9. James Mill – James Mill was a British historian, economist, political theorist, and philosopher. He is counted among the founders of Ricardian school and was the father of John Stuart Mill and his influential History of British India contains a complete denunciation and rejection of Indian culture and civilisation. He divided Indian history into three parts, Hindu, Muslim and British, James Milne, later known as James Mill, was born at Northwater Bridge, in the parish of Logie Pert, Angus, Scotland, the son of James Milne, a shoemaker and small farmer. He then entered the University of Edinburgh, where he distinguished himself as a Greek scholar, in October 1798, he was ordained as a minister of the Church of Scotland, but met with little success. From 1790 to 1802, in addition to holding various tutorships, from 1803 to 1806, he was editor of an ambitious periodical called the Literary Journal, which professed to give a summary view of all the leading departments of human knowledge. During this time he edited the St Jamess Chronicle, belonging to the same proprietor. In 1804, he wrote a pamphlet on the corn trade, in 1805, he published a translation of An Essay on the Spirit and Influence of the Reformation of Luther, a C. F. Villerss work on the Reformation, an attack on the vices of the papal system. About the end of year he began his The History of British India. In that year he also married Harriet Burrow, whose mother and he then took a house in Pentonville, where his eldest son, John Stuart Mill, was born in 1806. In 1808, he acquainted with Jeremy Bentham, and was for many years his chief companion. He adopted Benthams principles in their entirety, and determined to devote all his energies to bringing them before the world, between 1806 and 1818, he wrote for the Anti-Jacobin Review, the British Review and The Eclectic Review, but there is no means of tracing his contributions. In 1808, he began to write for the Edinburgh Review, to which he contributed steadily till 1813, his first known article being Money and he also wrote on Spanish America, China, Francisco de Miranda, the East India Company, and the Liberty of the Press. In the Annual Review for 1808 two articles of his are traced—a Review of Foxs History, and an article on Benthams Law Reforms, in 1811 he co-operated with William Allen, a Quaker and chemist, in a periodical called the Philanthropist. He contributed largely to every issue – his principal topics being Education, Freedom of the Press, and Prison Discipline. He made powerful onslaughts on the Church in connection with the Bell and Lancaster controversy, in 1818, The History of British India was published, and obtained a great and immediate success. It brought about a change in the authors fortunes, the year following he was appointed an official in the India House, in the important department of the examiner of Indian correspondence. He gradually rose in rank until he was appointed, in 1830, head of the office, with a salary of £1900 and his great work, the Elements of Political Economy, appeared in 1821
10. Robin Cook – He studied at the University of Edinburgh before becoming a Member of Parliament for Edinburgh Central in 1974. In parliament he was known for his ability and rapidly rose through the political ranks. He resigned from his positions as Lord President of the Council, Robin Cook was born in the County Hospital, Bellshill, Scotland, the only son of Peter and Christina Cook. His father was a teacher who grew up in Fraserburgh. Cook was educated at Aberdeen Grammar School and, from 1960, at first, Cook intended to become a Church of Scotland minister, but lost his faith as he discovered politics. He joined the Labour Party in 1965 and became an atheist and he remained so for the rest of his life. He then studied English Literature at the University of Edinburgh, where he obtained an undergraduate MA with Honours in English Literature and he began studying for a PhD on Charles Dickens and Victorian serial novels, supervised by John Sutherland, but gave it up in 1970. In 1971, after a working as a secondary school teacher, Cook became a tutor-organiser of the Workers Educational Association for Lothian. He gave up both posts when elected a member of parliament on his 28th birthday, in February 1974, when the constituency boundaries were revised for the 1983 general election, he transferred to the new Livingston constituency after Tony Benn declined to run for the seat. Cook represented Livingston until his death, in parliament, Cook joined the left-wing Tribune Group of the Parliamentary Labour Party and frequently opposed the policies of the Wilson and Callaghan governments. He was a supporter of constitutional and electoral reform and of efforts to increase the number of female MPs. He also supported unilateral nuclear disarmament and the abandoning of the Labour Partys euroscepticism of the 1970s and 1980s, during his early years in parliament Cook championed several liberalising social measures, to mixed effect. After Labour lost power in May 1979, Cook encouraged Michael Foots bid to become party leader, when Tony Benn challenged Denis Healey for the partys deputy leadership in September 1981, Cook supported Healey. He was campaign manager for Neil Kinnocks successful 1983 bid to become leader of the Labour Party, a year later he was made party campaign co-ordinator but in October 1986 Cook was surprisingly voted out of the shadow cabinet. He was re-elected in July 1987 and in October 1988 elected to Labours National Executive Committee and he was one of the key figures in the modernisation of the Labour Party under Kinnock. He was Shadow Health Secretary and Shadow Trade Secretary, before taking on foreign affairs in 1994, the government won the vote by a majority of one. This led to legislation for major reforms including Scottish and Welsh devolution, other measures have not been enacted so far, such as further House of Lords reform. On 5 May 2011 the United Kingdom held a referendum on replacing the first-past-the-post voting system with the Alternative Vote method, on 6 May it was announced that the proposed move to the AV voting system had been rejected by a margin of 67. 9% to 32. 1%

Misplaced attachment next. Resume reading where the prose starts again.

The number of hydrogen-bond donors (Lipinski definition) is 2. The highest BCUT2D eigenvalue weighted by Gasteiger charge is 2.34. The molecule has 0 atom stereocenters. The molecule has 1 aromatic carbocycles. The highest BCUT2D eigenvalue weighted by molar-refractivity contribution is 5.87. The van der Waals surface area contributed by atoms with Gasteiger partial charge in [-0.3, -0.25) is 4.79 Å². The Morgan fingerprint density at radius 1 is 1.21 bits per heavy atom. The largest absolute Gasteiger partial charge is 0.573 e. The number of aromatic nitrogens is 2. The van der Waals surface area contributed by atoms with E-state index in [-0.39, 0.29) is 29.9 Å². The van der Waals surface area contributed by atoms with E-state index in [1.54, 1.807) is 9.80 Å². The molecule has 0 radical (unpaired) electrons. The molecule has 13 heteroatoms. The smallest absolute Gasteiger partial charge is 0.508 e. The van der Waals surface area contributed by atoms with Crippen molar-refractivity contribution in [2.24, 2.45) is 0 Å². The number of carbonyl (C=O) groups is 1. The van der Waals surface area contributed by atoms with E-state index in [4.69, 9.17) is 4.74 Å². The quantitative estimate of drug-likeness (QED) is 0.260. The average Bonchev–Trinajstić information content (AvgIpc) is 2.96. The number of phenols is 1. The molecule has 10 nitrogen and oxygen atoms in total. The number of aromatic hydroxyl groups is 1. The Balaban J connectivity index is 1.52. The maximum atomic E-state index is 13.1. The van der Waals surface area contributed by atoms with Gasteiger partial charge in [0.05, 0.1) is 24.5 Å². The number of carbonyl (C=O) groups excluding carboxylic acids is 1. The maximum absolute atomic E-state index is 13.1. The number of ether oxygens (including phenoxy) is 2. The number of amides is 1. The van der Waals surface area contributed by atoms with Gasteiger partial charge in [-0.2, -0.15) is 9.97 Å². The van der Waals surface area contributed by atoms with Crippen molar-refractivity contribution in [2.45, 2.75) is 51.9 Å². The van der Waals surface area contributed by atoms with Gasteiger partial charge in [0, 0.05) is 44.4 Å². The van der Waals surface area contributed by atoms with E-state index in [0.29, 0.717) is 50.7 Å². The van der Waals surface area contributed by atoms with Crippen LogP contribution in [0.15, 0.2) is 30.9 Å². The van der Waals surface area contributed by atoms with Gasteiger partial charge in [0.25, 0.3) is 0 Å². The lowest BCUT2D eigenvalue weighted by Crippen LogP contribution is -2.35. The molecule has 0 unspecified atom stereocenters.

11. John Anderson (philosopher) – John Anderson was a Scottish-Australian philosopher who occupied the post of Challis Professor of Philosophy at Sydney University from 1927 to 1958. He founded the brand of philosophy known as Australian realism. Andersons promotion of free thought in all subjects, including politics and morality, was controversial, to Anderson, an acceptable philosophy must have significant sweep and be capable of challenging and moulding ideas in every aspect of intellect and society. Anderson was listed among former pupils of Hamilton Academy in a 1950 magazine article on the school. His elder brother was William Anderson, Professor of Philosophy at Auckland University College,1921 to his death in 1955, Anderson graduated MA from Glasgow University in 1917, with first-class honours in Philosophy, and first-class honours in Mathematics and Natural Philosophy. He then became aligned with the Trotskyist movement for a period of time, but e could not put up any longer with dialectical materialism or with the servile state which he saw was being imposed by the doctrine of the dictatorship of the proletariat. Anderson later abandoned authoritarian forms of socialism and became what would today be called a libertarian and pluralist—an opponent of all forms of authoritarianism, sometimes he described himself as an anarchist but, after the 1930s, he gave up his earlier political utopianism. As Sydney Universitys Challis Professor of Philosophy, Anderson was a champion of the principle of academic freedom from authoritarian intervention. For example, he fought a battle to end the role of the British Medical Association in setting course standards. He also railed against the presence on campus of a military unit—the Sydney University Regiment—and lived to see the day in 1960 when the regiments campus HQ was destroyed by fire. Anderson was censured by the Sydney University Senate in 1931 after criticising the role of war memorials in sanctifying war, in 1943 he was censured by the Parliament of New South Wales after arguing that religion has no place in schools. He founded the Sydney University Free Thought Society which ran from 1931 to 1951 and he was president of the society throughout that period. This purpose was not achieved, as Anderson continued to lecture on ethics and politics, Stout was a steady admirer and supporter of the Challis Professor and declined to undercut his prestige in any way. On Andersons retirement, the two departments were merged under Stout as the Professor of Philosophy, as a committed empiricist, Anderson argued that there is only one realm of being and it can be best understood through science and naturalistic philosophy. He asserted that there is no supernatural god and that there are no non-natural realms along the lines of Platonic ideals and he rejected all notions that knowledge could be obtained by means other than descriptions of facts and any belief that revelation or mysticism could be sources for obtaining truth. He was arguing that traditional Christian concepts of good and evil were meant for slaves and that, in actuality. Not surprisingly, Andersons influence was extensive and controversial as he constantly examined and fearlessly criticised hallowed beliefs and institutions. He is, arguably, the most important philosopher who has worked in Australia, certainly he was the most important in both the breadth and depth of influence